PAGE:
While reading this book, I had this deep sense of being guided gently along my path, that the author was there to answer all my questions and was carefully helping me through the book. I don’t really know how to explain it beyond that, or by saying that this book is incredibly well-written. I never felt confused or adrift (something I often find myself feeling in “highly literary works”), simply compelled and happy to be reading such a well-crafted novel. Middlesex tells the story of one little girl’s family’s past, all the way through her life, to her recognition that she was, in fact, a he (more specifically, an intersex individual), and his current-day reality. It’s nuanced, and not overly serious, and funny, and compassionate, and thoughtful. Really, it was tremendous, it’s no wonder that it won the Pulitzer. It was recommended to me by one of my best friends whose book recommendations are always spot-on (see: the Jonathan Safran Foer last month), so thanks Katie!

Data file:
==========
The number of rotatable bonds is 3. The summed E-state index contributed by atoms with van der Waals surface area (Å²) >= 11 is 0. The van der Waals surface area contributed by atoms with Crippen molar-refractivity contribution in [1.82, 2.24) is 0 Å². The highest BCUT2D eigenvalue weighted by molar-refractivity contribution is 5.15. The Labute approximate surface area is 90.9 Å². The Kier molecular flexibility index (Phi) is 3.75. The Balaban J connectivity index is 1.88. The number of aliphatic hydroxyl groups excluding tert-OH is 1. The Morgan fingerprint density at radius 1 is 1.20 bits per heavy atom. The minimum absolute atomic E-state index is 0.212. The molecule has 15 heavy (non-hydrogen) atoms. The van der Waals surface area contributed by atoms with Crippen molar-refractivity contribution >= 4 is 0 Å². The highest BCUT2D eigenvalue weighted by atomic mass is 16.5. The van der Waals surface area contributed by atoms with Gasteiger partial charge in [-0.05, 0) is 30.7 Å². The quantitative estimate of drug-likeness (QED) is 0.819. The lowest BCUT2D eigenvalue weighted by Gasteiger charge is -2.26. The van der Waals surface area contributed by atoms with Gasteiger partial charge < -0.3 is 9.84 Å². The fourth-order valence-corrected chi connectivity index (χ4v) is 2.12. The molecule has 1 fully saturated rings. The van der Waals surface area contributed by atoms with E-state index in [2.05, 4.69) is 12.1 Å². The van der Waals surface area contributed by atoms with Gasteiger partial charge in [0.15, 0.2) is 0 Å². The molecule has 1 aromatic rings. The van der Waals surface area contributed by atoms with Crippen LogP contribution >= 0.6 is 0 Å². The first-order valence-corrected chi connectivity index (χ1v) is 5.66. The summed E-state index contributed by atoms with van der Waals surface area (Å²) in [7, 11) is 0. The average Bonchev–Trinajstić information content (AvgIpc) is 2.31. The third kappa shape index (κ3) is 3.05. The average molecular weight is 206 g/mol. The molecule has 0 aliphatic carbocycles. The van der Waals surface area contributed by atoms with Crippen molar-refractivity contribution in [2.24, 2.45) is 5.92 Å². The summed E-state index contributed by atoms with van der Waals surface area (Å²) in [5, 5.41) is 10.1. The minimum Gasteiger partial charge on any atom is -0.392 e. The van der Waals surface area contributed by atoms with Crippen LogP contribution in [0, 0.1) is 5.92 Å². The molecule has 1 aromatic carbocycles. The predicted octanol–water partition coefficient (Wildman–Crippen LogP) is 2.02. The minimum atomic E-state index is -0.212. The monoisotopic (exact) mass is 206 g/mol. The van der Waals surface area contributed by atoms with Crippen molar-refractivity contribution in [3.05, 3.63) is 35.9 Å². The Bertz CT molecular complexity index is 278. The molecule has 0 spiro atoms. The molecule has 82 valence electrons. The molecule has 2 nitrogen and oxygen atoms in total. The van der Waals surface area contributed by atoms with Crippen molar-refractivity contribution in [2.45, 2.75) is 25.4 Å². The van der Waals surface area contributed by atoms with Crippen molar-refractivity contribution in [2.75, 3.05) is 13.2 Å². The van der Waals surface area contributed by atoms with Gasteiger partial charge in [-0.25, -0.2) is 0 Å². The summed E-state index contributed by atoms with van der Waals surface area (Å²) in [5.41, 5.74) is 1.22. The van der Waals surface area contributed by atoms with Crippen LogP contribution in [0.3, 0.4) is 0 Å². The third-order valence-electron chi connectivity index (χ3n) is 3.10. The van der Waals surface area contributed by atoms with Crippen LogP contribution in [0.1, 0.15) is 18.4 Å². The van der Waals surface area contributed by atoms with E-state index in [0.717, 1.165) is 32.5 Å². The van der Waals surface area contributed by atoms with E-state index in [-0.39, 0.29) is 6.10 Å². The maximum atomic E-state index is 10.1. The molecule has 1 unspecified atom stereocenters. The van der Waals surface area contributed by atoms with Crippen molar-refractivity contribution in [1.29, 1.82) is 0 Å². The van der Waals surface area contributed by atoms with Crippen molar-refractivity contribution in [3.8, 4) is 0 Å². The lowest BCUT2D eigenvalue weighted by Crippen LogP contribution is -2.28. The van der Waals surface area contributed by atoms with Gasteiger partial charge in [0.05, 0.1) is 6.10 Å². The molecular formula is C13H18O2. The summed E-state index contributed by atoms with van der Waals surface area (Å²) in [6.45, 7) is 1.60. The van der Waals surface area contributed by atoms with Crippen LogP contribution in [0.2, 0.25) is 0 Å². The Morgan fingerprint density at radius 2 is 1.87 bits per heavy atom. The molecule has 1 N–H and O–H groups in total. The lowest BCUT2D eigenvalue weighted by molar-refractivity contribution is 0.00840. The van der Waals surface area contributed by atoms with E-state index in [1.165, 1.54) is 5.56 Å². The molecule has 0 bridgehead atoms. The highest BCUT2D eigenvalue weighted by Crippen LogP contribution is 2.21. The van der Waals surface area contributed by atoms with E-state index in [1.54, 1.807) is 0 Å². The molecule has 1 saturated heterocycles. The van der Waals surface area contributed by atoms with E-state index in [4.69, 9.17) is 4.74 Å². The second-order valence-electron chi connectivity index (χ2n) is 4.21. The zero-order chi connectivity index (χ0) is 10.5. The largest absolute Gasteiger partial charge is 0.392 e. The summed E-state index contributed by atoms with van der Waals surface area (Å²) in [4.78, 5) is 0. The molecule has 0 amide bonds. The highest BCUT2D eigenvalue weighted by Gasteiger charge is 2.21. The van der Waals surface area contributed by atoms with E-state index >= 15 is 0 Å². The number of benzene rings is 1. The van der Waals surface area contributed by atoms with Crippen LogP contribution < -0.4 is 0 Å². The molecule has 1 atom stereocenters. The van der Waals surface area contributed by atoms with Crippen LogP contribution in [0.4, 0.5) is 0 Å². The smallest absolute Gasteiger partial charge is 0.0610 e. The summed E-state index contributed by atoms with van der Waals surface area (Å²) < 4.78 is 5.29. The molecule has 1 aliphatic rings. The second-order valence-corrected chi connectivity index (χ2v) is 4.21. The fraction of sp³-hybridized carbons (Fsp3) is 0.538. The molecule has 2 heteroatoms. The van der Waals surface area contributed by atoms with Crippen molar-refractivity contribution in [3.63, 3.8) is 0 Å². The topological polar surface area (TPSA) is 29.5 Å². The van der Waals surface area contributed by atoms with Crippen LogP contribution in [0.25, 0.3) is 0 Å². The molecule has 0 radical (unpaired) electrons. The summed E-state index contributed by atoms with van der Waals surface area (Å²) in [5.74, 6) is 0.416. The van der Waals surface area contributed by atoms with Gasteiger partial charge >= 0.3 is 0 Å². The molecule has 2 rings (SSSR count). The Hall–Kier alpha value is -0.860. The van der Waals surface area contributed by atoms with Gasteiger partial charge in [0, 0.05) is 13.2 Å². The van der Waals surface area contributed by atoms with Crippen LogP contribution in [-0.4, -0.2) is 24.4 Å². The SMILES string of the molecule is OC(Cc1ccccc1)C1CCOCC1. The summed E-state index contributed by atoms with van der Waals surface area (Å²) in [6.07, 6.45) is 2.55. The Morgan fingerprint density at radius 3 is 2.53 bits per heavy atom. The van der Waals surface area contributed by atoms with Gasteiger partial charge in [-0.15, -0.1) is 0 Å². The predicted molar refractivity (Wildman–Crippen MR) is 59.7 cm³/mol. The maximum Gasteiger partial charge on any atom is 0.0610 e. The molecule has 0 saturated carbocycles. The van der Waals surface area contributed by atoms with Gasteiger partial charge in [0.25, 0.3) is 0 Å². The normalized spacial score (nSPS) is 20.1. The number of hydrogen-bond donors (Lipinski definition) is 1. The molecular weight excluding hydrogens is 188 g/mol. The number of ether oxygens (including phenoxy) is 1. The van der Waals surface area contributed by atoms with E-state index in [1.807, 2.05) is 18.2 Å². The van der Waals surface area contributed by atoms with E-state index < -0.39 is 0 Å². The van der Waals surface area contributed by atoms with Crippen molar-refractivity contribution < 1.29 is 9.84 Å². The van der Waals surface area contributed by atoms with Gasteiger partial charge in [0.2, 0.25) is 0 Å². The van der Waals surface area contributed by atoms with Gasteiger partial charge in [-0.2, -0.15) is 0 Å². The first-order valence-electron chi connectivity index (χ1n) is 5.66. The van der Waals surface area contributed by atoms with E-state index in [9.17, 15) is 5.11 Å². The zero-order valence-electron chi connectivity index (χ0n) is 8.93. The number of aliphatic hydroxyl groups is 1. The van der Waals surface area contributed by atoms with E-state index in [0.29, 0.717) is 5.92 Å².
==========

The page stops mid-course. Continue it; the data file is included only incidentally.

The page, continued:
4. Fates & Furies by Lauren Groff

I just finished this one, and it was a great read. It outlines the course of one marriage, told from both (fascinating) perspectives. I loved how overarching this story was, I really felt like in a way it made me appreciate all the little things in life, the passage of time, the seasons of life and love, how we can both know and not know so much about another person. I liked the switch in perspectives at the halfway mark and how new things were revealed about the same relationship. I had high expectations for this one (all kinds of bloggers were raving about it and the “Gone Girl-style twist”), and I wasn’t as wowed as I thought I’d be, but I still really liked it and found it fascinating and lovely.


To see how I read so many books for free, check out this post. You can see all my book recommendation blog posts here.

Book Club: August & September

This year, every few months I am choosing the books that inspired me or spoke to me the most, and sharing a little bit about them here on the blog. As always, you can see everything I’m reading on my Goodreads profile!